Spurred by the collective enthusiasm of the students, the Notts Games has a large gathering, attracting Malaysian students from the length and breath of England, Scotland and Wales.

It is not just sports. The games has also doubled as a Malaysian Food Festival of sorts.

The appetite-whetting menus range from nasi lemak to the diverse types of noodles.

The 21st Notts Games was held at the Nottingham main campus last week, with a record number of 5,200 students attending.

Two Cabinet ministers (Higher Education, Education, Domestic Trade and Consumers Affairs) and two vice-chancellors from Malaysia attended the games.

It was a freezing Saturday morning on Nov 4 when busloads of students began arriving at the Games' venue.

Some had started their journey late night on the day before, others in the wee hours of the morning to be on time for the opening ceremony of the Games.

The temperature hovered just above zero degree Celsius with frost still visible on the ground.

But this couldn't dampen the spirit of the Games, and the warmth and excitement that oozed from the near ecstatic crowd.

As the frost melted away to make way for the enthusiasts and their supporters, the Minister of Higher Education applauded the spirit of Malaysia Boleh in his opening address.

This spirit was on full display, transcending all the artificial borders and barriers that can otherwise fragment Malaysian society.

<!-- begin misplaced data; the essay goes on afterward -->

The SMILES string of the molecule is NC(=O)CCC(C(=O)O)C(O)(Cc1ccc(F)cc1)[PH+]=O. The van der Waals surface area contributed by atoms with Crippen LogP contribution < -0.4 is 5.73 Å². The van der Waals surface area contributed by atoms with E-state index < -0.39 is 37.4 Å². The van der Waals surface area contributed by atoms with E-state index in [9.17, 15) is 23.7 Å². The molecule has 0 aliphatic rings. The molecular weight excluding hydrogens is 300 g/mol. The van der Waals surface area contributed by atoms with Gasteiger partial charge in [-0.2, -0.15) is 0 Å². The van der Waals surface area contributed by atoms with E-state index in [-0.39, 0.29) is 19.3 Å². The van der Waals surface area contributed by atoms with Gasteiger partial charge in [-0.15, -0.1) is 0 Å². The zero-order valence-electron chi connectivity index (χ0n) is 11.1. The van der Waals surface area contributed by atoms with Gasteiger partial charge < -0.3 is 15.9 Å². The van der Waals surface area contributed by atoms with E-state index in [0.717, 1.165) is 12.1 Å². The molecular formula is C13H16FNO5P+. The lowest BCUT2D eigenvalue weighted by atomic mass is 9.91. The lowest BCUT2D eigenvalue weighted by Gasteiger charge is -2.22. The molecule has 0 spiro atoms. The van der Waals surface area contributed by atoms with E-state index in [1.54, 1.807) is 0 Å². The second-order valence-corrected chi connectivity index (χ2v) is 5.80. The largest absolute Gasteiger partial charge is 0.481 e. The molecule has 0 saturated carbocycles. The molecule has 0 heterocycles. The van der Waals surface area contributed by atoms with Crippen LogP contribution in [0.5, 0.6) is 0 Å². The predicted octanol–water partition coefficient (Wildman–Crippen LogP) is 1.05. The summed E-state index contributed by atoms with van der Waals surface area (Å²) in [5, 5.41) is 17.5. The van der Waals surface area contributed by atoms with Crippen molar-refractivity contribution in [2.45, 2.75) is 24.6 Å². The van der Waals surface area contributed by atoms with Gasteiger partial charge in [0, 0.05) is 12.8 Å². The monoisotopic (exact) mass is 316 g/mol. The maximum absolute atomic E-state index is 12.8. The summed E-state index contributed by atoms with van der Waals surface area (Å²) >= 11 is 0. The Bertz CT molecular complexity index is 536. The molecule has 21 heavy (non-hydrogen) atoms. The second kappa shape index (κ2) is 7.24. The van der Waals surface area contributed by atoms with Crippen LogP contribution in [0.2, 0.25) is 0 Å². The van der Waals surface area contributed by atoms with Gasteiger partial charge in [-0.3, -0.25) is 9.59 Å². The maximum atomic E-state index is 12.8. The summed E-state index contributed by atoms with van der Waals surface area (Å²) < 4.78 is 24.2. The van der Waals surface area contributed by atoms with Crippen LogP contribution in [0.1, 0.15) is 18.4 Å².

Such was the spirit that the students decided to come voluntarily and participate despite the rather harsh weather conditions, and the many inconveniences, including journeys lasting up to seven hours.

The minister proudly likened the gathering as a "mini" Malaysia.

A British officer in charge of the sporting facilities that housed the Games noticed the difference with games organised by students from other nations the week before.

By comparison, the games the week before were not only smaller but also less diverse in terms of the number of participants and participation, and of lesser standing if the involvement of dignitaries was taken into account.

This was not all. The intangibles that are innately Malaysian which keep the bond of ties ever so strong and sincere among fellow students was keenly felt.

No doubt things were not perfect, but the staying power of the Notts Games nurtured by such good intentions was never in doubt. And it is getting better.

The outcome can only be positive and healthy for these young generations of potential leaders far away from home.

What made it even more special this time around was the DeepaRaya celebration held after the successful completion of the Games.